Limpopo cults flagged as 'ticking time bombs'
Two more religious cults have been red-flagged as ticking time bombs by Rights body, the Commission for the Promotion and Protection of the Rights of Cultural, Religious and Linguistic Communities (CRL).
Thoko Mkhwanazi-Xaluva, chairperson of CRL, said the churches were in Limpopo. She said, however, it was still very difficult to identify the cults in that province. The police have been asked to investigate.
“We’ll find out once we’ve met with the police. It should be next week when they give us a report back as to what this is and what it looks like. Does it look like a cult, does it look like a church?” Mkhwanazi-Xaluva said.
She said it was important to include the youth in this discourse because mostly young people are found at these churches. The commission held a discussion last Friday with religious leaders and experts on the prevalence of cults in the country in order to find ways to protect people from being enticed into joining such groups.
“When you go to these churches, you find young people. There’s something happening with young people, with young women. There are more women who are young who are involved, and I'm glad there are young women here.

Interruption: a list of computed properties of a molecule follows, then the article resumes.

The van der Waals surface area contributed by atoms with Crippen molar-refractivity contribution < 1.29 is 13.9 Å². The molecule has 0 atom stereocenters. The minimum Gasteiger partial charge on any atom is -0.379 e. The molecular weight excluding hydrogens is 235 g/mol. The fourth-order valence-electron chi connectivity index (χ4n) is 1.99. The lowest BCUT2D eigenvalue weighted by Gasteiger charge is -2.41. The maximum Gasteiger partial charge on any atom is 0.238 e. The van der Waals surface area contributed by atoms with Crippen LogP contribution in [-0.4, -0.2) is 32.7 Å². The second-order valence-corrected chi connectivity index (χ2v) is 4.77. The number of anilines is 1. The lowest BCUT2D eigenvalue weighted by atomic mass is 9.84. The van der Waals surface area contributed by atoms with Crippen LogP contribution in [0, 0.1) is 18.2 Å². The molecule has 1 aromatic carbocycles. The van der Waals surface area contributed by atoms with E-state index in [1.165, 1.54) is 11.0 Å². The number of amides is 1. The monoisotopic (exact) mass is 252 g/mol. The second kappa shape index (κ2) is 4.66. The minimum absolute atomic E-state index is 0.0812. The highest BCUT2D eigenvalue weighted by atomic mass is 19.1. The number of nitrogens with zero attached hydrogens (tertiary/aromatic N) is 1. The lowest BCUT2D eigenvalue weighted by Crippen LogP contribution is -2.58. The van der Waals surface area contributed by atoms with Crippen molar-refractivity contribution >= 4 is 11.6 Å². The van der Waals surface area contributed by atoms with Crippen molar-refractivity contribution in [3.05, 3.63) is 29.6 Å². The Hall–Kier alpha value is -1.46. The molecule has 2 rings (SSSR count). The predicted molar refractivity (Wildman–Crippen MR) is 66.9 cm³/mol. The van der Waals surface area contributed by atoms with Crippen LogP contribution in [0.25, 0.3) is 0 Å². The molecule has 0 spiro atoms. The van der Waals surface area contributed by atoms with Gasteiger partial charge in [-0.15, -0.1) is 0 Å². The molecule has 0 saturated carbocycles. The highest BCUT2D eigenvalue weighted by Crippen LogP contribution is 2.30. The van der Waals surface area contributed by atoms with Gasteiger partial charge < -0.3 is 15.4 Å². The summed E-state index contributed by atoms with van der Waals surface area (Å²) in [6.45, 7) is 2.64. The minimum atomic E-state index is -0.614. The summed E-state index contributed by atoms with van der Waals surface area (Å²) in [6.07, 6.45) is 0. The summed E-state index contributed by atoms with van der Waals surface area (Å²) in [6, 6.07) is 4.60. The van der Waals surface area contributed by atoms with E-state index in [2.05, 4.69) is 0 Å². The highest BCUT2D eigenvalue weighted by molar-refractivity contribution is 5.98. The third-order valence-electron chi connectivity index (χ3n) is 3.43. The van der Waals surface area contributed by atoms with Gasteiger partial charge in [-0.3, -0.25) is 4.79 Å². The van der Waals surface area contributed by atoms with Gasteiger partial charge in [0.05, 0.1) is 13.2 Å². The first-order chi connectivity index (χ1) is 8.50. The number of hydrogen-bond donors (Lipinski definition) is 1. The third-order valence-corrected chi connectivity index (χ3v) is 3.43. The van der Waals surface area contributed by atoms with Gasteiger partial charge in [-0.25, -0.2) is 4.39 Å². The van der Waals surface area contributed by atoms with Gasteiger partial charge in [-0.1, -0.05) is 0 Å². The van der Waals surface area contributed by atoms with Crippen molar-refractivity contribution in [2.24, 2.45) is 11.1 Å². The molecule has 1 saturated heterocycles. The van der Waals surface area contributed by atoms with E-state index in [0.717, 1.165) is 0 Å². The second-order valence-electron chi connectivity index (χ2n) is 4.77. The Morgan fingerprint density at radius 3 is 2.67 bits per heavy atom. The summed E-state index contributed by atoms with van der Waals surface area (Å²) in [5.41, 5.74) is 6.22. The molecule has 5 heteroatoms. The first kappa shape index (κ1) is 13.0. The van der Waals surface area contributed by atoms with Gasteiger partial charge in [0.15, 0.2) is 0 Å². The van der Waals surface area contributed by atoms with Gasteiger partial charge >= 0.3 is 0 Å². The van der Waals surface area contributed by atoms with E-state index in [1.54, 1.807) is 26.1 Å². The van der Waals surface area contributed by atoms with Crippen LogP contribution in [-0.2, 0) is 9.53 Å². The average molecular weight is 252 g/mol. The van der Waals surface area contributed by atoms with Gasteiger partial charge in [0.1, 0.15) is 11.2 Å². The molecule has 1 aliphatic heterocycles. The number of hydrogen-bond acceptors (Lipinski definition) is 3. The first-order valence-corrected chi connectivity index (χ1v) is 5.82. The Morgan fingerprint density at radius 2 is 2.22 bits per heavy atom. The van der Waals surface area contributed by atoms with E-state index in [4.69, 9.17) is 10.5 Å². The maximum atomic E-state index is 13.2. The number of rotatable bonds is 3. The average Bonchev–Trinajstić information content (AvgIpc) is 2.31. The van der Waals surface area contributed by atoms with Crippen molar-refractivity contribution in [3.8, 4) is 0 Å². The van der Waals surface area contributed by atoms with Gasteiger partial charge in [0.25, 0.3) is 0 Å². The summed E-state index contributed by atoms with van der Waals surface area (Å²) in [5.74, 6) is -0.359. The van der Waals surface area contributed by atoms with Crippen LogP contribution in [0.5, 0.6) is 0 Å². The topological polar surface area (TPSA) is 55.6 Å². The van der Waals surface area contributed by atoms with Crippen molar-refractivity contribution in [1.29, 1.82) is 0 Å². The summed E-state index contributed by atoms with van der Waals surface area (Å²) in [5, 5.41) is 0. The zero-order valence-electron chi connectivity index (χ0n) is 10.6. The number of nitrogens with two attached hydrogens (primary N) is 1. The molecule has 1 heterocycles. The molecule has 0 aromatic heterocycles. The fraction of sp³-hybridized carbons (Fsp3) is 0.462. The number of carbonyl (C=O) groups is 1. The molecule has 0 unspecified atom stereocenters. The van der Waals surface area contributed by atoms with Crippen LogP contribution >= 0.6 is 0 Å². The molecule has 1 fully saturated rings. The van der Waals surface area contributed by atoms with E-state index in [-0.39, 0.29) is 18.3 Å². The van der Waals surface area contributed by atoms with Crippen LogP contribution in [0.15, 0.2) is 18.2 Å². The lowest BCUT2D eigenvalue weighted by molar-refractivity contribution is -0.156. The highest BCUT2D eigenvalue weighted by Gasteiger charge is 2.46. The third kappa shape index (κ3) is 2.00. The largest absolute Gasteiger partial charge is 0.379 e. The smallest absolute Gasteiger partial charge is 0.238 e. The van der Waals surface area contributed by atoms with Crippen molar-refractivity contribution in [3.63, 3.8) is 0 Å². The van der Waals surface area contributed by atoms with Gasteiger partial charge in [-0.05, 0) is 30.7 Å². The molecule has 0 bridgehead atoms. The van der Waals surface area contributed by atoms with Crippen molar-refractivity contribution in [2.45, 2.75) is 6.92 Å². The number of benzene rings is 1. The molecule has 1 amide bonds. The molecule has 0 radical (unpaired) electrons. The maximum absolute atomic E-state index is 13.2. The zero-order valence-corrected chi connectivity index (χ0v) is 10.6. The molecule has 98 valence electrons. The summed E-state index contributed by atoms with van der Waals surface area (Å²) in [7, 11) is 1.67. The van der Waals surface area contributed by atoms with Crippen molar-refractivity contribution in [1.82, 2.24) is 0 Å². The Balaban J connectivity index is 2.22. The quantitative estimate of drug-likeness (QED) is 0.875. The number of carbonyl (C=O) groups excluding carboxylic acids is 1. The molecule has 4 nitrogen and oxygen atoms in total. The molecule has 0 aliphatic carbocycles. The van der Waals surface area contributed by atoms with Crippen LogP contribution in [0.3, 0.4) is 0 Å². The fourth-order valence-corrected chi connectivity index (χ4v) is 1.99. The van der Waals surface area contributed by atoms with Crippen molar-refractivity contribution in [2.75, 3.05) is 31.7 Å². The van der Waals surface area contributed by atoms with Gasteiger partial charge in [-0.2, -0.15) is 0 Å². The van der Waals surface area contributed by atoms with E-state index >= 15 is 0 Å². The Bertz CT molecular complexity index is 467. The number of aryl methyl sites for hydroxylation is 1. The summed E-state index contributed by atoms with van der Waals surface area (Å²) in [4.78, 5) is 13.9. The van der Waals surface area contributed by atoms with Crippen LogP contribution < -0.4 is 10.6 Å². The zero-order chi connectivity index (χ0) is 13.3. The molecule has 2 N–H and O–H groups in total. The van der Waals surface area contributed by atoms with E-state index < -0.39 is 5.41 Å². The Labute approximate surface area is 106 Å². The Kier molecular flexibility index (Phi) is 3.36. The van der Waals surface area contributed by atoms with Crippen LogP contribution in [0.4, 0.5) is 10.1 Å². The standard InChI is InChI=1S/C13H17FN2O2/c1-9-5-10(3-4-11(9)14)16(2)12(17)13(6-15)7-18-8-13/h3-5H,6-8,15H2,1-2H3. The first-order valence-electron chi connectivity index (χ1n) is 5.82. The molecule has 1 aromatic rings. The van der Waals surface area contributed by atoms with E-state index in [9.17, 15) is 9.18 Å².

“They can help us understand this thing we are struggling with as to how one gets to that stage where they are ready to pick up anything and everything for this young man.
“And these religious leaders are very young, around 21 and 22 years old. And they are running big churches and doing all sorts of things.”
Professor Maria Frahma-Arp of the Department of Religious Studies at the University of Johannesburg said cult movements appear the world over and have appeared at different times in history, and the prevalence of cults is largely due to socio-economic circumstances.
“People use unorthodox belief systems to improve and better themselves. In Africa, it’s common knowledge that one of the ways to make money is to start a church. Many of the people we’ve spoken to said they couldn’t find work so they started a church. But it speaks to the disenfranchisement and sense of disempowerment of the people around them.”
At heart, this is a very complex and complicated issue, says Frahma-Arp, adding that it was very difficult to try to pin what is the voice of the divine.
“We look at when is someone a legitimate prophet and when he is someone abusing people. When a religious movement is life-giving it is good, but when it begins to destroy people, relationships and families, then we’re starting to move into an area of a cult movement.”
According to Frahma-Arp, signs of a cult include opposing critical thinking, isolating members and penalising them for leaving the church, emphasising special doctrines outside scriptures, seeking inappropriate loyalty to their leaders, dishonouring the family unit and separation from the church.
The Sunday Independent